Pam Houston's short story "Three Lessons in Amazonian Biology" takes the author's protagonist, Lucy O'Rourke, to Ecuador. While there, her nature guide, Renato, uses the rich life of the Amazon jungle to teach Lucy about life. Renato believes it is unnatural for Lucy to be living and traveling alone, and he uses the jungle's creatures to prove his point.
Renato doe not understand how Lucy cannot find a suitable mate, so he tells her the story of the pehah bird. The pehah is not an attractive bird, he tells her. The bird's feathers are dull brown. In a jungle as large and full of life as the Amazon, the pehah has a lot of competition. A majority of the birds in the jungle are brightly colored, such as the parrots, the hummingbirds, and the macaws. The pehah, however, has found a way to stand out. Renato demonstrates this by putting two fingers in his mouth and letting out a very loud whistle and the pehah responds with a similar sound. This loud sound helps the bird attract a mate, although the pehah still has to have a lot of patience, as it typically spends three-fourths of its life looking for a partner.
Lucy relates to this story as she recalls several of her failed attempts of finding a boyfriend. Tony, who is one of her ex-boyfriends, calls Lucy while she is still in Ecuador and begs her to come to Michigan on her way home. He is single again and believes the two of them should attempt to rekindle their relationship. However, by the time Lucy arrives in Ann Arbor, Tony has a new girlfriend, leaving Lucy with nothing to do but leave after one night's sleep.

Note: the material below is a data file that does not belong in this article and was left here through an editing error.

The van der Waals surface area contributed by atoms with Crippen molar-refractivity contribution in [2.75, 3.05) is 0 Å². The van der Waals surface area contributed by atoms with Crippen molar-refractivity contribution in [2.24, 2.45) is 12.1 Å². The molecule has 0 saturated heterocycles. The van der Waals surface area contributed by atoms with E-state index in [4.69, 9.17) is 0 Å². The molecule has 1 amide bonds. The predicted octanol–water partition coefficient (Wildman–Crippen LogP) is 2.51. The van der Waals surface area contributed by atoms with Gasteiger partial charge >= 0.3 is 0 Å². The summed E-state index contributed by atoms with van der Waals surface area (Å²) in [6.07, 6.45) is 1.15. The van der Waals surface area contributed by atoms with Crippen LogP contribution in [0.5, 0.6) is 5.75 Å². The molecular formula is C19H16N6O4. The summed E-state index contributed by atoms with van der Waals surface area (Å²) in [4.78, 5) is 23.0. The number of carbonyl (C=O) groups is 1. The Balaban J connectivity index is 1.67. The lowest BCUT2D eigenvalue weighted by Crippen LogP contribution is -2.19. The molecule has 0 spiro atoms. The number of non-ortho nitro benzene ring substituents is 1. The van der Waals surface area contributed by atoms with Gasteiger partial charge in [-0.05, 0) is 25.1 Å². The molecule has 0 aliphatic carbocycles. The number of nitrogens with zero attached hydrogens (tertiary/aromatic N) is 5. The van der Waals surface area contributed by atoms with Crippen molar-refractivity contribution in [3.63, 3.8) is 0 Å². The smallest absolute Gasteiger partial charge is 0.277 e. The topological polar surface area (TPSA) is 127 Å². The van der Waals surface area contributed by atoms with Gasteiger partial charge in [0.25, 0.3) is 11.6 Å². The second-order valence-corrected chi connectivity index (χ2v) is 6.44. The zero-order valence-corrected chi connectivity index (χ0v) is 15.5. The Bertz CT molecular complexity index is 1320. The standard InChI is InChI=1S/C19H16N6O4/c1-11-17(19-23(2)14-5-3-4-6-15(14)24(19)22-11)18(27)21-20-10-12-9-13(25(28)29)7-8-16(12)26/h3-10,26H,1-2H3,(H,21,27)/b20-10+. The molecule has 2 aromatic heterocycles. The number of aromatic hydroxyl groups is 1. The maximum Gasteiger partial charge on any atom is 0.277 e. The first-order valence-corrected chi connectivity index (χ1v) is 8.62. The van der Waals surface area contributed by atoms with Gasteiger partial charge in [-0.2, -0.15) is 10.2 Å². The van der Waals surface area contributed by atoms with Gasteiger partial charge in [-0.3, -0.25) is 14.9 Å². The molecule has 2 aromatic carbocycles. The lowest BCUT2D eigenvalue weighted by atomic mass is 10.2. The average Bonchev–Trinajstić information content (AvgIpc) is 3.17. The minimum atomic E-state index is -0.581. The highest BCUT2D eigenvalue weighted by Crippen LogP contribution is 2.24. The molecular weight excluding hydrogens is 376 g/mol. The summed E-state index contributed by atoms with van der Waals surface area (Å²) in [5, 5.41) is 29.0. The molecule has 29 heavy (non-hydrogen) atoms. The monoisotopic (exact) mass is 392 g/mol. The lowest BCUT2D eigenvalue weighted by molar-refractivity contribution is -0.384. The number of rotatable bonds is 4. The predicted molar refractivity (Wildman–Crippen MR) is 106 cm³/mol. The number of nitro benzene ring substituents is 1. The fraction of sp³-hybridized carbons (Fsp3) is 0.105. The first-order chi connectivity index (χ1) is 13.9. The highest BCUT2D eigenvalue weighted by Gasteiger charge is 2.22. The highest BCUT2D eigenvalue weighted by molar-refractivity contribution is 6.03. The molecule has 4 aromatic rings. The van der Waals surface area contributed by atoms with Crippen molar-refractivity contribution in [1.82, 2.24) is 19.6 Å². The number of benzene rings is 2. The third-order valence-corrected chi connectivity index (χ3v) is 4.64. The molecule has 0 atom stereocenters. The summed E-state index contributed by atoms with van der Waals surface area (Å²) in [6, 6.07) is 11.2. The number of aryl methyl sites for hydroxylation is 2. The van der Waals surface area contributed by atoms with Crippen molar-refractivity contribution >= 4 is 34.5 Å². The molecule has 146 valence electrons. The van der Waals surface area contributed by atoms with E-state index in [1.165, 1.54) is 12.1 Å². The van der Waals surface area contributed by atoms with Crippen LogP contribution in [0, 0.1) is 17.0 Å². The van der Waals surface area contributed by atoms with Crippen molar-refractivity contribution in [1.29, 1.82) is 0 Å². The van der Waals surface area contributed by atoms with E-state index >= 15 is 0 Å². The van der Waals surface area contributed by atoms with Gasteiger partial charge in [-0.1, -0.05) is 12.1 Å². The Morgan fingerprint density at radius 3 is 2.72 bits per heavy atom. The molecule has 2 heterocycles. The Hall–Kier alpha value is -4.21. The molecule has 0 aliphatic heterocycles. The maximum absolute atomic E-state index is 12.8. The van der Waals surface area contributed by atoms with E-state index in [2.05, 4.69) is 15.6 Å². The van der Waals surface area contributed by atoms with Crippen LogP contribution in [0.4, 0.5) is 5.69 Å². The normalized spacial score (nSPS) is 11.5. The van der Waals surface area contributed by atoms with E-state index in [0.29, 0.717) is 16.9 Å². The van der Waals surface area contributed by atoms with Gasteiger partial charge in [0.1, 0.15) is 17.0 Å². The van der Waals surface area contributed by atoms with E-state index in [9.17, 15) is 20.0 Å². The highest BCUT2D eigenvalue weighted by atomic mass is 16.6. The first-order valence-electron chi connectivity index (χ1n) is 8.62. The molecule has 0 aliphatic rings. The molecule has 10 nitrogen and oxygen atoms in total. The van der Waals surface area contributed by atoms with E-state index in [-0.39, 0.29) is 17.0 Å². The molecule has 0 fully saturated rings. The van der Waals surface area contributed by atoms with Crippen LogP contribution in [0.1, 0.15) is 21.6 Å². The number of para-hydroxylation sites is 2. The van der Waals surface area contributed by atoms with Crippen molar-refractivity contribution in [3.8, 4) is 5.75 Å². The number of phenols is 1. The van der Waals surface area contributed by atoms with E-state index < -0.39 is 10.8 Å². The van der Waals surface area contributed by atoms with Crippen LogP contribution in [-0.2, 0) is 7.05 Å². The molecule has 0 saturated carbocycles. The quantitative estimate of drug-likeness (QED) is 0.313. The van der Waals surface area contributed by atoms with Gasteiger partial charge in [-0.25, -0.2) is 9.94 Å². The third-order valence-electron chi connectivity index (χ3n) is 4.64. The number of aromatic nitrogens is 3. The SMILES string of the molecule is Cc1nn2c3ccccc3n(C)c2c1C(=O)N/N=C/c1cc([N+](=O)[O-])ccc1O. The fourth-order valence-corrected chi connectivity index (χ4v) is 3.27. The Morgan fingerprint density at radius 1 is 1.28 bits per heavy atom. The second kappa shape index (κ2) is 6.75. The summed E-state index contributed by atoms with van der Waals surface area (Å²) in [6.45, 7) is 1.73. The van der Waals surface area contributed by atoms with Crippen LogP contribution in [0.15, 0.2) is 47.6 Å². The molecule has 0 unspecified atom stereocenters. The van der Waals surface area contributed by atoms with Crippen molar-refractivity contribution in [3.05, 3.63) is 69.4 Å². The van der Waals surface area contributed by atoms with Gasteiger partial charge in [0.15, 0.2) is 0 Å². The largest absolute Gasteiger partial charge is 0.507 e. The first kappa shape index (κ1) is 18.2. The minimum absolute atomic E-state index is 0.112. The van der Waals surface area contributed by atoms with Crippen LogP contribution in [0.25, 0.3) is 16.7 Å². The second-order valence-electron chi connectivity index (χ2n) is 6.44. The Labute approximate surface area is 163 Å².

Houston creates a similar pattern throughout this short story. Lucy encounters dangers such as spiders as big as her hand, a thirteen-foot cayman (an alligator-type reptile) that attempts to jump into her canoe, and hotels that have no power or water. Then she juxtaposes her Amazonian adventures with her failed sexual affairs, such as with a hippie carpenter and a single father who has kidnapped his son. The hippie carpenter ends their relationship by concluding that Lucy is not on the same higher spiritual plane as he is. The single father almost strangles her in the middle of their first kiss.
"Three Lessons in Amazonian Biology" was published in the collection Waltzing the Cat, which received numerous positive reviews. Clay Reynolds, writing for the Houston Chronicle, stated that each of the stories in this collection offers a "well made narrative."